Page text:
A radio and web media project whose aim is to provide in-depth analysis and commentary on a variety of matters — political, economic, social and cultural — important to progressive and radical thinking and activism.
Against the Grain
12:00 PM Pacific Time: Mondays to Wednesdays
Stephen Bezruchka on why U.S. residents are less healthy than people in dozens of other countries.
Consumer capitalism and the focus group appear to go hand in hand. But Liza Featherstone argues that the focus group has radical origins and, in convoluted ways, points to the potential for collective input in an egalitarian society. She discusses the history of focus groups for consumer goods and electoral politics. Resources: Liza Featherstone, Divining … Continued
What accounts for the allegiance W. E. B. Du Bois professed to Stalin’s U.S.S.R.? What did the influential African American thinker and writer believe had happened to white supremacy and racial prejudice in the Soviet Union? According to Vaughn Rasberry, Du Bois believed that emerging communist nations like the U.S.S.R. had the right to experiment, … Continued
While Americans are dealing with anxiety and depression in greater numbers, and the suicide rate has increased by almost 25% since the turn of the 21st century, access to talk therapy is decreasing. Clinical psychologist Enrico Gnaulati considers the social implications of the decline of psychotherapy and the rise of pharmaceutical drugs like Prozac, cognitive … Continued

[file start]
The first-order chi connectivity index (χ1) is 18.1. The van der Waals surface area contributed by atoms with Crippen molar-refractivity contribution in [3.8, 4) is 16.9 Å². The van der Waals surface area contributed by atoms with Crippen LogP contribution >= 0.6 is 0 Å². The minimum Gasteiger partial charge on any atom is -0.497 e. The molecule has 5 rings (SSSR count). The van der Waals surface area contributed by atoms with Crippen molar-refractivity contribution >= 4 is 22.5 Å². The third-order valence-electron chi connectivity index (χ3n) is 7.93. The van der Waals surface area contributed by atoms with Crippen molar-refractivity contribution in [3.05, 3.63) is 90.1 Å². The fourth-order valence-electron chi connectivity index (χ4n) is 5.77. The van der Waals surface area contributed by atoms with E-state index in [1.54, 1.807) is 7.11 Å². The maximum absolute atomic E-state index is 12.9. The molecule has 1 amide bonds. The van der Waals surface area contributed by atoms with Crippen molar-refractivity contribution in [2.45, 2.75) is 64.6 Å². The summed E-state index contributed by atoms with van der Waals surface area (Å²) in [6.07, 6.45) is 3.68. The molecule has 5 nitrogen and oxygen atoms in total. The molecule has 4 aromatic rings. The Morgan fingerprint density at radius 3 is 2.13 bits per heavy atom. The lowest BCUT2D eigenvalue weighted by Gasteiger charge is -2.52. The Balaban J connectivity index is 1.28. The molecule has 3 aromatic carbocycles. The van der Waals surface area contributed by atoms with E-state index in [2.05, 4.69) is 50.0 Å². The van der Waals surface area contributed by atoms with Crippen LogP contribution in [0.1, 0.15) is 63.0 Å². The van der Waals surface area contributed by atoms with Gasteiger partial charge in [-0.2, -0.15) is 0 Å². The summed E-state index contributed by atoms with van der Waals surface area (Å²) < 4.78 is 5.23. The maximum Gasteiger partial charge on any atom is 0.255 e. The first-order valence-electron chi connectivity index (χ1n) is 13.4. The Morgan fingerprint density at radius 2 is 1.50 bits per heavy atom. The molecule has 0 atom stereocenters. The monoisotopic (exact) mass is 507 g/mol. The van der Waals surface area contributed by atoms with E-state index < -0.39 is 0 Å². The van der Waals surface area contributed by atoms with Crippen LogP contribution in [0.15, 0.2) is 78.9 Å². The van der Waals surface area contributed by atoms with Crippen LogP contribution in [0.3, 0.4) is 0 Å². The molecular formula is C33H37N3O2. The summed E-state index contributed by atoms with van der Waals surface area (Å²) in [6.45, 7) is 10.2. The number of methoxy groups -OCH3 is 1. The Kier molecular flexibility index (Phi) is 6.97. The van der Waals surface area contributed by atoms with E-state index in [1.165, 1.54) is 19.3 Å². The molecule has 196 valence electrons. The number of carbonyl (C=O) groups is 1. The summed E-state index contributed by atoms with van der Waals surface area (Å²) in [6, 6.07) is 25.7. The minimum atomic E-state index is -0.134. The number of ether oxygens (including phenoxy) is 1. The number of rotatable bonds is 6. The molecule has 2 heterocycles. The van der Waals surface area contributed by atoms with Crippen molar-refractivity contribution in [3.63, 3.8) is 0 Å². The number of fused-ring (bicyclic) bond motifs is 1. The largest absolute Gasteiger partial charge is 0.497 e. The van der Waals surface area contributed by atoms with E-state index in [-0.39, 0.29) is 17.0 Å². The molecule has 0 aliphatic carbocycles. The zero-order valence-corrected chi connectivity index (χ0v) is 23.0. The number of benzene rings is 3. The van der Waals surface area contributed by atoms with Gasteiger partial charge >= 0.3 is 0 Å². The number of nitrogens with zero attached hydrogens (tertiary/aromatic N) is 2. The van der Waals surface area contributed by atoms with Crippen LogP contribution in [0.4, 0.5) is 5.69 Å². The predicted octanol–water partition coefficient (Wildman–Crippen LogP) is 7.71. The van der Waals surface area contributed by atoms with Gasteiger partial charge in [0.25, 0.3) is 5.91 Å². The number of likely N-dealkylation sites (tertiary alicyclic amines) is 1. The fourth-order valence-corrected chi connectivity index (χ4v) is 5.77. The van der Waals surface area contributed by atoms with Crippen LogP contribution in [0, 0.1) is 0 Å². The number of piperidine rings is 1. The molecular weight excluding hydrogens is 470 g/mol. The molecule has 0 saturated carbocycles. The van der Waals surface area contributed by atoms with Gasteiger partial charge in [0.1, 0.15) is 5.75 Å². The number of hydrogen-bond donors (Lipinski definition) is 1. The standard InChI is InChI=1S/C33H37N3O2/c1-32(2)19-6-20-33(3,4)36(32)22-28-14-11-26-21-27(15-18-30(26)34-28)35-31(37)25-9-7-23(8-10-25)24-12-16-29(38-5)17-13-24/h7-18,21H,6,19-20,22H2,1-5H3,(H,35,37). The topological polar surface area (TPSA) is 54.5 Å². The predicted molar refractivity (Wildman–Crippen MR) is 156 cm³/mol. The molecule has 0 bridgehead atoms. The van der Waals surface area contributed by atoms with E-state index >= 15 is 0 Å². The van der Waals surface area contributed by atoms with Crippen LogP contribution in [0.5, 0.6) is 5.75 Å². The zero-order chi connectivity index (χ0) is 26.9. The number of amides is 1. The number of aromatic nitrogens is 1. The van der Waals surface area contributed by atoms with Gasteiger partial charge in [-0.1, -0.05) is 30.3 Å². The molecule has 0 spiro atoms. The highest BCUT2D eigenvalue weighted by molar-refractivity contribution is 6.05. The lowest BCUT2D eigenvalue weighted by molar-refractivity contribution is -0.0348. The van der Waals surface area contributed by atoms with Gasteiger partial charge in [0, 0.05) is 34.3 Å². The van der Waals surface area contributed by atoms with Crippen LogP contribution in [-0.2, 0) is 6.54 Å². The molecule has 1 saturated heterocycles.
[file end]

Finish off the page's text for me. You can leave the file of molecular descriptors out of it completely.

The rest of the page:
How does Germany remember and honor those who fought fascism, and where does the U.S. stand in comparison? David Bacon reports on the monuments he visited and the courageous and often radical people they commemorate. Bacon also traveled to the once-majestic Salton Sea in California, where dust pollution from the receding shoreline is making farmworkers … Continued
Radio in the 20th century, which you could tune into in your car or at home, had a mass audience and was a collective experience, for good or ill. Radio today, which can be listened to when you want it, how you want it, is a more private and atomized affair. Historian Matthew Lasar discusses … Continued
What has North Korea’s economic development looked like? What is the relationship between torture and the law, and how should we pursue accountability for acts of torture? What’s happening to schools and students as neoliberal reforms are implemented? Kevin Gray, Lisa Hajjar, and Chela Delgado spoke recently about these weighty issues. The Center for Political … Continued
Can an anonymous alternative currency — not tethered to the oppressive arm of the state — make us free? That’s the premise behind Bitcoin, invented less than 10 years ago, which has soared stratospherically and then, recently, fallen sharply. David Golumbia reflects on the rightwing libertarian ideas behind Bitcoin. Resources: David Golumbia, The Politics of … Continued
What does fossil fuel extraction, and the environmental damage it causes, have to do with the exploitation of women? Sean Parson and Emily Ray apply insights from ecofeminism, Marxism, and Freudianism to the situation of women in and around the Bakken oil fields; they also discuss the sexualization of women’s bodies in oil industry-related advertisements.
In 2017, the so-called drug war in Mexico has had its bloodiest year yet. And it shows no sign of abating. Lost in the gruesome headlines is any sense of what’s driving the violence — and the role that the Mexican state plays in it. Mexico-based journalist John Gibler talks about the forces underlying the … Continued